October 2011

Ashlyn Rae Towler enters the world.  Our families are all at the hospital for her birth, and Bill and Alicia are in the delivery room where Alicia actually cuts the cord.  We take Ashlyn home from the hospital the day after she was born.

November 2011

The birthmother AND birthfather go before a local judge in Oklahoma County Court to execute legal documents and formally forego their parental rights and consent to Alicia and Bill becoming the parents for Ashlyn.  It is our understanding that we should receive our adoption decree before Thanksgiving.

10 days later the Cherokee Tribe files a “Notice of Intervention” on our adoption claiming, based on the Indian Child Welfare Act, they have the right to take Ashlyn and place her with a Cherokee family.

Some background at this point:

  • Alicia and I were well aware that the birthmom was a card carrying member of the Cherokee Tribe.  We did our homework on this issue.  We covered all the legal basis with our lawyers before and after birth to insure the tribe received proper notification, was well aware of the birthmom’s condition of anonymity, etc.
  • Birthmom let the parties involved know early and often, that, under no uncertain circumstances, would she ever consent to an adoption of any kind (tribal or otherwise) by anyone other than Alicia and Bill.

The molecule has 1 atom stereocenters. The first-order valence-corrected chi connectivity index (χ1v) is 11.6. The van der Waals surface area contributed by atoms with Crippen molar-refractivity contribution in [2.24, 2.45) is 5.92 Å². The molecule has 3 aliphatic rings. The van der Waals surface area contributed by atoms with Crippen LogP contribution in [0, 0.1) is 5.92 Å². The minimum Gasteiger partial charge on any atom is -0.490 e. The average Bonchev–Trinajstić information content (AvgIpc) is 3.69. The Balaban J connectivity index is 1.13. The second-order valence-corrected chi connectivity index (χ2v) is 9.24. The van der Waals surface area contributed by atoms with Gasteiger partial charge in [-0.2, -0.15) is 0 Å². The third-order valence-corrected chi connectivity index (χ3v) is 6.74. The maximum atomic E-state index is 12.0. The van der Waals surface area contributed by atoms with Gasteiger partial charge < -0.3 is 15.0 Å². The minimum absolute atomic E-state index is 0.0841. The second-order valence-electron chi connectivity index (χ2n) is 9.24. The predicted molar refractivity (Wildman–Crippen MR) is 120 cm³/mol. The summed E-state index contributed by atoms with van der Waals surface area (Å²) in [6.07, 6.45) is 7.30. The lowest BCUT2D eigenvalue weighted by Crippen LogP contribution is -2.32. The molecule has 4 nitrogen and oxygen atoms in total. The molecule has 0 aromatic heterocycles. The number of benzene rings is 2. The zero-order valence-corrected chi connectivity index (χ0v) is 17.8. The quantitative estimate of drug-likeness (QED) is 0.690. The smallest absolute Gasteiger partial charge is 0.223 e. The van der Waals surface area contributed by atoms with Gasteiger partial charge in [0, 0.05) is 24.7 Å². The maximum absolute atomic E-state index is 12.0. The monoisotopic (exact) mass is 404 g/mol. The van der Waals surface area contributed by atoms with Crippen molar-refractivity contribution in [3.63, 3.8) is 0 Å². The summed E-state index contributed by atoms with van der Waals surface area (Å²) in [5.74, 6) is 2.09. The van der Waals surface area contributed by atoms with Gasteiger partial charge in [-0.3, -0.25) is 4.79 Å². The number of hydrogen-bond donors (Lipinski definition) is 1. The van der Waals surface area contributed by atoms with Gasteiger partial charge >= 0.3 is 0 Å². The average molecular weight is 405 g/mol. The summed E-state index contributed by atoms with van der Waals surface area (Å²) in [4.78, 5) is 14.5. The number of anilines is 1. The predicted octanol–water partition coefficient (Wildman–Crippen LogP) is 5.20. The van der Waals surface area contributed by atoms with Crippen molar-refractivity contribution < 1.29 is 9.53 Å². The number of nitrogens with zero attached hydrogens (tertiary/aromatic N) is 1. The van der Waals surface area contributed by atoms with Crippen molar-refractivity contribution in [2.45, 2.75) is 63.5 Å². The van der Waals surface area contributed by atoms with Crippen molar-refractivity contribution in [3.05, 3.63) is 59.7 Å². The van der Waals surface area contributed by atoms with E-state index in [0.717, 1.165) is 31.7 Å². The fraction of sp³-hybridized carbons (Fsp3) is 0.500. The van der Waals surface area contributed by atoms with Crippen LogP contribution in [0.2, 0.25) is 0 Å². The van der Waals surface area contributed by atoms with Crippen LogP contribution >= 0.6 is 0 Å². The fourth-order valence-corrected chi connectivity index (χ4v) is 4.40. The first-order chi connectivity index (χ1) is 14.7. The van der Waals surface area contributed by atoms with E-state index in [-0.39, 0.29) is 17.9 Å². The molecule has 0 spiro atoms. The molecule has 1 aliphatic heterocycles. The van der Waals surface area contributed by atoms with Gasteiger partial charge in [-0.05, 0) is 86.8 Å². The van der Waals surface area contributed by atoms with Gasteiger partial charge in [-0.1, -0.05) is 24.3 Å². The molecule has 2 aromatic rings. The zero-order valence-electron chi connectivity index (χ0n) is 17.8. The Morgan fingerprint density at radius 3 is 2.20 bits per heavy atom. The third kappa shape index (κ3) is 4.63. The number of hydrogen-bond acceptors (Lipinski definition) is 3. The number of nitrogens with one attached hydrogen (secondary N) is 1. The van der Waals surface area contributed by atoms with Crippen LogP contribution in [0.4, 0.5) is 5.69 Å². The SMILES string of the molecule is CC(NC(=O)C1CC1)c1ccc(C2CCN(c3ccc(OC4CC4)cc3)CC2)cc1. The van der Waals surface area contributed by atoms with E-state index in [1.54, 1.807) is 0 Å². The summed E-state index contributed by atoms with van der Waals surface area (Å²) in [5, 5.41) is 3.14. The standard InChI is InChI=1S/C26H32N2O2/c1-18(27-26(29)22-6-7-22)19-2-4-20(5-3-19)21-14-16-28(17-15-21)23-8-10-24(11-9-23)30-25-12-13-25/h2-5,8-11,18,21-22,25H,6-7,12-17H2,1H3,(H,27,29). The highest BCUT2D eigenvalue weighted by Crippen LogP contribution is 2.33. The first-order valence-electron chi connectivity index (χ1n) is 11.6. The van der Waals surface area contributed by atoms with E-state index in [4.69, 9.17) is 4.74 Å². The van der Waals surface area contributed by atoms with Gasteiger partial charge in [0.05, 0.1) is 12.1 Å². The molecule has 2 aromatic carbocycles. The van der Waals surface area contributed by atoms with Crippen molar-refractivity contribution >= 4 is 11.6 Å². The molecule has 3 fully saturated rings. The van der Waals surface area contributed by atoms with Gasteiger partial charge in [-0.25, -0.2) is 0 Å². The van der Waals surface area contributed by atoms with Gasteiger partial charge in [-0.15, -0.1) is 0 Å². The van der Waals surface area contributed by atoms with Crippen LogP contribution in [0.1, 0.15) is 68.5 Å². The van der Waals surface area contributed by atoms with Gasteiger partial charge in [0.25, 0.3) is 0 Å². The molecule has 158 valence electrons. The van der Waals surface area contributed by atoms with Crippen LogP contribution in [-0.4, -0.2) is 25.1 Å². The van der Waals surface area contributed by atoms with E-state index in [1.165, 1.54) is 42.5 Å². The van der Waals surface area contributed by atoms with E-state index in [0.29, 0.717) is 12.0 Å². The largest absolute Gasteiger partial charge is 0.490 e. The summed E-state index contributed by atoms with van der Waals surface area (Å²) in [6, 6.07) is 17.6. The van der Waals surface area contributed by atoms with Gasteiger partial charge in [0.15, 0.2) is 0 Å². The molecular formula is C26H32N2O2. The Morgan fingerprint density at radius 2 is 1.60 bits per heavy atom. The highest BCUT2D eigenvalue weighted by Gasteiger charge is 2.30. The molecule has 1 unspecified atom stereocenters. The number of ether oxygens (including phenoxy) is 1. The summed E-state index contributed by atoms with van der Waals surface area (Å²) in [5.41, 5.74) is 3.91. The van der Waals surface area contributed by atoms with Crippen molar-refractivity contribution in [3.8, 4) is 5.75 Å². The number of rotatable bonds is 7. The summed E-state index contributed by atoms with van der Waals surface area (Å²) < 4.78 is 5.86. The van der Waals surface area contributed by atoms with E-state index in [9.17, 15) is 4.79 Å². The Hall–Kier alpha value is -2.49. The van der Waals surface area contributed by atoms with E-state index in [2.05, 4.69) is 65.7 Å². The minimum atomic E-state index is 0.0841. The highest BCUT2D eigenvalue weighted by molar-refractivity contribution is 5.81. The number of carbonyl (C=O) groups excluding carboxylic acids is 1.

• Birthmom believes the best interest of her child is to be with Alicia and Bill.
  • Ashlyn is 50% African/American, 48% Caucasian and 2% Native American.
  • The birthparents have several other children together – none of which she has chosen to enroll in the Cherokee Tribe.
  • The birthmom has never been active in any shape, form or fashion with the Cherokee Tribe, other than getting turned down for help the couple of times she has asked.
  • As a matter of fact, on her adoption questionnaire she listed her race as Caucasian and not Native American.

The Cherokee Tribe initiates litigation against Alicia and Bill over the adoption of Ashlyn.

Since November of 2011, we have had a trial costing us an incredible sum of money (which still continues as there are on-going legal fees and this will continue until the matter is resolved) and, more importantly, the emotional toll and damage it takes on your family that can’t be measured.  Our trial concluded in September of 2012, however, we do not expect to have a formal ruling until after this Christmas.